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DTI Sydney invites Fil-Aussies to “flex” gawang pinoy every Friday

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The Department of Trade and Industry’s overseas trade office in Sydney invites Fil-Aussies to support Philippine-made products and local Filipino businesses down under by participating in an online campaign called #flexPHridays.

flexPHridays, a call-to-action campaign launched by the Department of Trade and Industry (DTI) last year, aims to encourage Filipinos to support local businesses through the power of social media. The campaign leverages the rising “flex” culture online. Social media users share and showcase their purchases on their personal accounts or different online communities spanning various industries.

The #flexPHridays campaign welcomes all Filipino consumer goods and industries, including but not limited to fashion and apparel, textiles, gift items, furniture, food and beverages, accessories and décor, homewares and fixtures, and technology. Through this campaign, the DTI hopes to help the discoverability of brands and products online as consumers share photos or videos of Filipino products on various platforms. Global studies have shown that most retail or commercial buyers search brands online before purchasing. Participation of companies and personalities in this campaign allows the increase of brand visibility in the dynamic environment of the digital space.

The campaign was conceived by DTI Secretary Ramon M. Lopez and designed by DTI’s Center for International Trade and Expositions & Missions (CITEM) to help stimulate economic recovery in the Philippines by inviting and involving the entire online Filipino community in this endeavour. According to Secretary Lopez, the spirit of Bayanihan is alive and strong, and this digital #FlexPHridays campaign will help champion the beauty and quality of Filipino products in the digital space.

“This campaign aims to drive awareness that in buying local products and supporting our micro, small and medium enterprises (MSMEs), we are providing jobs to countless Filipinos and developing the entrepreneurial drive of our countrymen,” Secretary Lopez said.

DTI Sydney said the “flexPHridays” campaign is not just a call to Filipinos residing in the Philippines but across the world. In Australia, New Zealand and across the Oceana region, DTI Sydney invites the online Filipino community to participate in the campaign by posting a photo or a video of a Filipino product on their social media pages every Friday and using the hashtag #flexPHridays and tag @dti.sydney.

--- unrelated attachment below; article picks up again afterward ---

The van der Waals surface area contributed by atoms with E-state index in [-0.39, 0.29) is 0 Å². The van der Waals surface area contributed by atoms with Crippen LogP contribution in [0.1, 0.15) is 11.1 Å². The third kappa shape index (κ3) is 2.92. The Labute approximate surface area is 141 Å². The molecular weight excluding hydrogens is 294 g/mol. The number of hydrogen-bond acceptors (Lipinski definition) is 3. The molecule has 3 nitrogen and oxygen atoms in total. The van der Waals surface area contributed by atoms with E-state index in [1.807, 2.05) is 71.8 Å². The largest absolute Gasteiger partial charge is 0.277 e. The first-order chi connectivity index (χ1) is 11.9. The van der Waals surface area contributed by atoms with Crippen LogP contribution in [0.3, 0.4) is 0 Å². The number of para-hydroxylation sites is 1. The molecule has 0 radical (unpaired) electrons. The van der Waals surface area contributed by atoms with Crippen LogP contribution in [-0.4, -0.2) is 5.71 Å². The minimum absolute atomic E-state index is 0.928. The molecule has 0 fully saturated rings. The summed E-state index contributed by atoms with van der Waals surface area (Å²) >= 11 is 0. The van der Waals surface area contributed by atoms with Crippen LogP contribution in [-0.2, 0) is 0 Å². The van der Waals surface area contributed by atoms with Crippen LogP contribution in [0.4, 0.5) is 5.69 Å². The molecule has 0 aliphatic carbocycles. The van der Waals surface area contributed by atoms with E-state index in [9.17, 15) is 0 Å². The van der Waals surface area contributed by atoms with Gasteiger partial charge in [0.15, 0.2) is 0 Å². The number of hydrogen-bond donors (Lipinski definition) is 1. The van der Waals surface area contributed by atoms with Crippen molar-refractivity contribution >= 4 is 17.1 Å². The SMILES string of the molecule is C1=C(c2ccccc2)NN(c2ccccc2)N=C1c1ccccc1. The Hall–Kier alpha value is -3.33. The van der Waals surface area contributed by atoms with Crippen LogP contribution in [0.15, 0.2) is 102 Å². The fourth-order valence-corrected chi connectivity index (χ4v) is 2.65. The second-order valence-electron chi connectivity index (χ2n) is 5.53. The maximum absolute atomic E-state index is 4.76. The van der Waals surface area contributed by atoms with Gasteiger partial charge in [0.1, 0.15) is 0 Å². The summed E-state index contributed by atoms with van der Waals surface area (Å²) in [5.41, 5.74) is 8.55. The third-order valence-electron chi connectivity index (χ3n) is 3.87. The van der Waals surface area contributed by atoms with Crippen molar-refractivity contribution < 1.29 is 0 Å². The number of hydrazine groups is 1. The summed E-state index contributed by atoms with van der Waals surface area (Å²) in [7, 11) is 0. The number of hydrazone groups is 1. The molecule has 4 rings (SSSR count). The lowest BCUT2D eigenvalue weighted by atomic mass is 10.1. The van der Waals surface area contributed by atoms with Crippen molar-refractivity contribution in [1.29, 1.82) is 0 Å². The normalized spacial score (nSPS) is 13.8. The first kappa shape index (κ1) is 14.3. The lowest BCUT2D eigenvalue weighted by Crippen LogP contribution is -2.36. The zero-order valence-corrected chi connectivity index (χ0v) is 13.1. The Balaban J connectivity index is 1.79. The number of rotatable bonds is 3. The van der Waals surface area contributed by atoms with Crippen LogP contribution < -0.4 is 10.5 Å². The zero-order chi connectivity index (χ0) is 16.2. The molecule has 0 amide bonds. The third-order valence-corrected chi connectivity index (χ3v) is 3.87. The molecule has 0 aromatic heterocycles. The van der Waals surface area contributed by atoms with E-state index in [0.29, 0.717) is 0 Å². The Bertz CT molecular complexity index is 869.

“It could be a Filipino product they’re eating, wearing, or using either purchased directly from the Philippines or through importers and retailers of PH-made products. Participants are also encouraged to share the story of how they discovered the brand, where they bought it and why they find the product excellent,” Alma Argayoso, the Philippines’ trade representative to Australia said.

“The availability of PH-made products in Australia is not something new. Our trailblazing Filipino and Australian entrepreneurs have been actively bringing the “Taste of the Philippines” and “Something from the Philippines” since at least the 1970’s and even before that,” Argayoso said.

flexphfridays

In the book Filipino-Australian Pioneers and Achievers, writer Benjie de Ubago credited pioneering Filipino-Australian importers Raffy Duarte and Miren Gonzalez, the first importer of crocheted bikinis; Angela Casal-Nabung, the first importer of children’s clothes and ladies’ garments; Audie Ripoll, importer/manufacturer of furniture, homewares, and accessories; and Albert Garcia, the first importer of food products and proprietor of Mr Wong Asian and Oriental Grocery Store. The earliest entrepreneurs who ventured into the restaurant business included Larry Ng and Freddie Garcia with their Filipino Restaurant located in Wentworth Avenue; Olivia Cruz, owner of Manila Restaurant in Pitt St., and Little Quiapo in George St.

“Nowadays, we have more choices. There are more than two hundred Filipino-Australian grocery shops and restaurants across Australia. Our products are not only available in Filipino and Asian shops but also in mainstream supermarkets, and in high-end boutique stores. A number of Filipino retail and franchise brands are also expanding in Australia so there is no reason why we shouldn’t have Filipino products in our pantry, table, closet, office, or homes,” Argayoso said.

“Let’s flex gawang pinoy every Friday and help small businesses and the country in nation building.” Argayoso added.


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